Most times the client just hasn’t have time for this, so they simply think, (sigh) no, next. So they never even get to hear your fabulous read. As I did at the start of the podcast, just say your name at the beginning, leave a one to two second gap of silence, and start your audition. Rather than continue on saying things that perhaps you shouldn’t do, let me instead share with you what I do for every single audition.
First I read the description, for example middle-aged, friendly, not salesy. Next, I read the requirements, the timing, their deadline, what file format they want and if they want a phone patch capability, and decide at that time if I would like to pursue the job. If I can provide all of the above, then I read the script. My method is to quietly read it out loud, quickly, almost mumbling, to make sure I can pronounce everything. See if I have to look something up first or not. Then I go to the mic and hit record. When I find the read I like best, I then edit out my breath, the dog barking, mistakes, well you know the stuff you don’t want the client to hear. I listen to it while double-checking the words against the script, then listen one more time for sounds I might have missed in the background – mouth clicks and such. Then hit send and forget it – it’s done. You can’t change it, so go to the next one and repeat the process.
The number of auditions you do I believe correlate to how successful you’ll be. If you only audition for two or three jobs a week, then your success rate may well be very low. I audition a lot – it lets me practice, try things differently. I sometimes submit two takes – if they say middle aged and/or young adult, I give them both. Remember to add that to your slate, in other words, Bev Standing, two takes. Let the client know that if they don’t like what they hear immediately, hang on there’s another read coming. That’s the only change to my slating rule, unless of course there are directions on exactly what they want for a slate.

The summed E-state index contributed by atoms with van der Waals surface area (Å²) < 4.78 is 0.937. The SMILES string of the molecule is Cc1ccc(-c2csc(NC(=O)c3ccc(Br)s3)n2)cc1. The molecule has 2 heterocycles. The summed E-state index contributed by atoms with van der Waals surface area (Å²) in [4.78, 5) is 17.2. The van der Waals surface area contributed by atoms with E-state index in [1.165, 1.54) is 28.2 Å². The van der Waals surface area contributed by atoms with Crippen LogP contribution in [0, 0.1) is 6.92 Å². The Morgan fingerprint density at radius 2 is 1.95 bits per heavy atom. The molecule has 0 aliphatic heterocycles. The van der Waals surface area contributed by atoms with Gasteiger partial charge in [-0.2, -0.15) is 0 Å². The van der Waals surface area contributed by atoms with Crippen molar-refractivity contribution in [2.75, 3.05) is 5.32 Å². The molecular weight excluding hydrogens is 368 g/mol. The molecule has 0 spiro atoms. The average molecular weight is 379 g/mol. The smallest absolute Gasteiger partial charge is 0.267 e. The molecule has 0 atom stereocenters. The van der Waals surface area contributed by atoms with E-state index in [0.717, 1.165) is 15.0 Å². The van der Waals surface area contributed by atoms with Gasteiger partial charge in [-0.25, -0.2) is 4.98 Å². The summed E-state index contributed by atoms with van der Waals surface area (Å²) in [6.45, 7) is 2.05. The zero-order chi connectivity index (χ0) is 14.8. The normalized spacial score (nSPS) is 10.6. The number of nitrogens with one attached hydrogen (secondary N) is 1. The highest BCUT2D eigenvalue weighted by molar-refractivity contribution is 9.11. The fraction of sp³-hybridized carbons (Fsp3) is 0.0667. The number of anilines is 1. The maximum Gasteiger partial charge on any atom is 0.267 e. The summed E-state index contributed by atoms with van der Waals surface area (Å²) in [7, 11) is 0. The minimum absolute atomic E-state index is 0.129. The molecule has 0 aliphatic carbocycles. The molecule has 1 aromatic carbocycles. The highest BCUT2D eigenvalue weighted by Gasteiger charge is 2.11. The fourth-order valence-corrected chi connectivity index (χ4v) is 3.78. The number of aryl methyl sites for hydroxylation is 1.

Auditioning is great practice. The very first voice over workshop I attended many years ago stressed that voice actors should read aloud every single day. This system works for me. Auditioning is a huge part of voice work – the more you audition, the better you’ll get at it, the more jobs you’ll book hopefully, and the more fun you’ll have at this amazingly exciting career.
I’m Bev Standing and I wish you all good luck and thanks for listening.
Thank you for joining us. To learn more about the special guest featured in this voices.com podcast, visit the Voice Over Experts Show Notes at podcasts.voices.com/voiceoverexperts. Remember to stay subscribed. If you’re a first time listener, you can subscribe for free to this podcast in the Apple iTunes podcast directory, or by visiting podcasts.voices.com. To start your voice over career online, go to voices.com and register for voice talent membership today.